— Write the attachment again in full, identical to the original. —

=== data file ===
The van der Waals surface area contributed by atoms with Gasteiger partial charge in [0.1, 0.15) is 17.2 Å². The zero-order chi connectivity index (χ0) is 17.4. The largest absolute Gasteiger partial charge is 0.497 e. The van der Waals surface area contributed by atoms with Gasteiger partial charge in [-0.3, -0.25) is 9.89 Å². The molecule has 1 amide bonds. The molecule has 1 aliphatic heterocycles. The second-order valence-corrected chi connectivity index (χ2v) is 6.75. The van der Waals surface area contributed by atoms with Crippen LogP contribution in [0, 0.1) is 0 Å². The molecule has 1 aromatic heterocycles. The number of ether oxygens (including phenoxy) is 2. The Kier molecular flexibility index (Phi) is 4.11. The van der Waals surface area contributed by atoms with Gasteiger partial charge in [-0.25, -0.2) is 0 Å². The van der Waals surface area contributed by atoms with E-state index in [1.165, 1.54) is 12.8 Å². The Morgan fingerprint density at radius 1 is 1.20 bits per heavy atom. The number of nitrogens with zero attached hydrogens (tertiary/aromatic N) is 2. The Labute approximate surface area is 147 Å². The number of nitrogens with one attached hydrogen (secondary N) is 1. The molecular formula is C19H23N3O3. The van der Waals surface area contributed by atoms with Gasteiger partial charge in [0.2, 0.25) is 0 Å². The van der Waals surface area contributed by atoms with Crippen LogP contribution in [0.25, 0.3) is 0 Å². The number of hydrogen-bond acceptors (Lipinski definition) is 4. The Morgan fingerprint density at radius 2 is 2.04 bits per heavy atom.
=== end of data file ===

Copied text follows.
The van der Waals surface area contributed by atoms with Gasteiger partial charge in [0.1, 0.15) is 17.2 Å². The zero-order chi connectivity index (χ0) is 17.4. The largest absolute Gasteiger partial charge is 0.497 e. The van der Waals surface area contributed by atoms with Gasteiger partial charge in [-0.3, -0.25) is 9.89 Å². The molecule has 1 amide bonds. The molecule has 1 aliphatic heterocycles. The second-order valence-corrected chi connectivity index (χ2v) is 6.75. The van der Waals surface area contributed by atoms with Crippen LogP contribution in [0, 0.1) is 0 Å². The molecule has 1 aromatic heterocycles. The number of ether oxygens (including phenoxy) is 2. The Kier molecular flexibility index (Phi) is 4.11. The van der Waals surface area contributed by atoms with Gasteiger partial charge in [-0.25, -0.2) is 0 Å². The van der Waals surface area contributed by atoms with E-state index in [1.165, 1.54) is 12.8 Å². The Morgan fingerprint density at radius 1 is 1.20 bits per heavy atom. The number of nitrogens with zero attached hydrogens (tertiary/aromatic N) is 2. The Labute approximate surface area is 147 Å². The number of nitrogens with one attached hydrogen (secondary N) is 1. The molecular formula is C19H23N3O3. The van der Waals surface area contributed by atoms with Gasteiger partial charge in [0.2, 0.25) is 0 Å². The van der Waals surface area contributed by atoms with Crippen LogP contribution in [0.25, 0.3) is 0 Å². The number of hydrogen-bond acceptors (Lipinski definition) is 4. The Morgan fingerprint density at radius 2 is 2.04 bits per heavy atom.